‘Britain is the only country in the world with a sustained history of child migration. Only Britain has used child migration as a key part of its child care strategy over four centuries rather than as a last resort during times of war or civil unrest.

The reality of this policy was to remove children, some as young as three years old from their mothers and fathers, from all that was familiar to them, and to ship them thousands of miles away from their home country to institutions in distant lands within the Commonwealth. Many of these children were removed without their parents’ knowledge or consent.

In the post-war period, child migrants as young as three were shipped to Canada, New Zealand, the former Rhodesia and Australia, a practice that continued as late as 1970.’

It is only as a result of the tireless work of Nottinghamshire social worker, Margaret Humphreys, that much of the truth has come to light.

When I first found out about the child migrants I was shocked.  Then I was angry and that anger inspired me to write a book.  I realised the best way to help the thousands of people affected by this dreadful policy that lasted for decades, was to raise awareness.

The Forgotten Children follows the journey of a mother, whose child was taken from her at birth.  It is fiction, but based on the many factual accounts I read while researching the book.

By telling the fictional story of Emily’s search for her child, I hope The Forgotten Children will encourage more people to be shocked and angry.  Perhaps then the individuals and families affected will finally receive the support they deserve.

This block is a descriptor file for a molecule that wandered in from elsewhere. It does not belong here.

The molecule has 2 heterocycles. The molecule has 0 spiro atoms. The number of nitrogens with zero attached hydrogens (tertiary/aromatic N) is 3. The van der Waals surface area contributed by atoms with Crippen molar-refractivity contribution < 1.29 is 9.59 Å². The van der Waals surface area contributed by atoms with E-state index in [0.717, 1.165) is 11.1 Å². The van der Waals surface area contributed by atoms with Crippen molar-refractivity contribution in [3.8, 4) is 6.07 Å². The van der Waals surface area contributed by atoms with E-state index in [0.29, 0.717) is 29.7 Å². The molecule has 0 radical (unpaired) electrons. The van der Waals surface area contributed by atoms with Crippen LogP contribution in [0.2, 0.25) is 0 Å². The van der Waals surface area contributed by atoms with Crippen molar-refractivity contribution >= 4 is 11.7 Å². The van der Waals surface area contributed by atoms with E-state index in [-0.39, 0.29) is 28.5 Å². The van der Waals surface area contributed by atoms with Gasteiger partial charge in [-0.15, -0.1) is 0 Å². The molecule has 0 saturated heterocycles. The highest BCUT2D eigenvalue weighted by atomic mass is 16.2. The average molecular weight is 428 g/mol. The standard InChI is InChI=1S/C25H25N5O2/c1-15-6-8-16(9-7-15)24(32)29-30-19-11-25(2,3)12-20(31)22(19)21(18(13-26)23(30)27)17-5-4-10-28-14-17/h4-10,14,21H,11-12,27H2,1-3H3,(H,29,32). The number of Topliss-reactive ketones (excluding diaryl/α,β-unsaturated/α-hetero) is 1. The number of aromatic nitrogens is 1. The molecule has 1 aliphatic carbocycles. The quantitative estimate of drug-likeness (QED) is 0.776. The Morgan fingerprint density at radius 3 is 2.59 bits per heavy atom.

The Forgotten Children is available now for pre-order from Amazon and will be published on November 29th.

Celebrating mysteries!

It’s fair to say, that there’s cause for celebration back here at Janie Juke HQ!  The Invisible Case – the third book in the Sussex Crime mystery series – will be available from this Saturday, 30 June.

As well, as this new novel, brand new editions of the first two books in the series have been published, with beautiful new covers (cover design courtesy of the talented author and cover designer, Christoffer Petersen).  The second editions also now include a map of Tamarisk Bay, the sleepy seaside town where Janie lives and works, and a bonus chapter.  But the great news is that the price is still the same – at £6.99 each.

And as if that isn’t enough – we have business cards, bookmarks and banners – all being printed, as I write this…

Buisnesscard.indd

The Invisible Case

It’s a tragic case for Janie this time – there’s a sudden death and it looks as though it could be suspicious…

Just when Janie was hoping to spend a fun Easter weekend catching up with her Aunt Jessica, who has returned from Italy after nine years of European adventures, the family are caught up with tragedy.  Does Jessica’s friend, Luigi, have something to hide?  What is the real reason he has come to Tamarisk Bay?

The Invisible Case is available now for pre-order on Amazon for the special price of just £0.99p!

Find it wherever you are in the world –

Amazon UK

Amazon US

Amazon Canada

Amazon Australia

 

Dreaming of Italy!

If you are waiting for Janie Juke’s next adventure ‘The Invisible Case’, I can confirm that progress is good!  The first draft is complete and plans are in place for publication some time in June…watch this space…

Meanwhile, I can share with you that I have tapped into my Italian roots for Janie’s newest mystery.  It’s been wonderful recalling childhood memories of long train journeys to Rome, with all the excitement of our picnic breakfast.  It makes me smile now to think about how we downed our cornflakes with evaporated milk, as though it was a meal fit for royalty!  Fortunately, most of our trips were made as a family, which meant we filled a compartment, so no danger of annoying other passengers with our endless games of I-spy.

On our return journeys we spent hours munching our way through all the fruit that kind aunts and uncles had donated to us for our travels.  On one occasion I remember an uncle arriving at Rome station to say goodbye and to hand over a suitcase full of grapes!

My dad took us all on long walks around Rome and, even though my aunt lived quite a way from the station, dad insisted we walk to Roma Termini before we started any adventure.

Appropriate then, that Chapter 1 of ‘The Invisible Case’ starts in exactly the same place…

 

 

EARLY ONE MORNING

(by Virginia Baily, published 2015)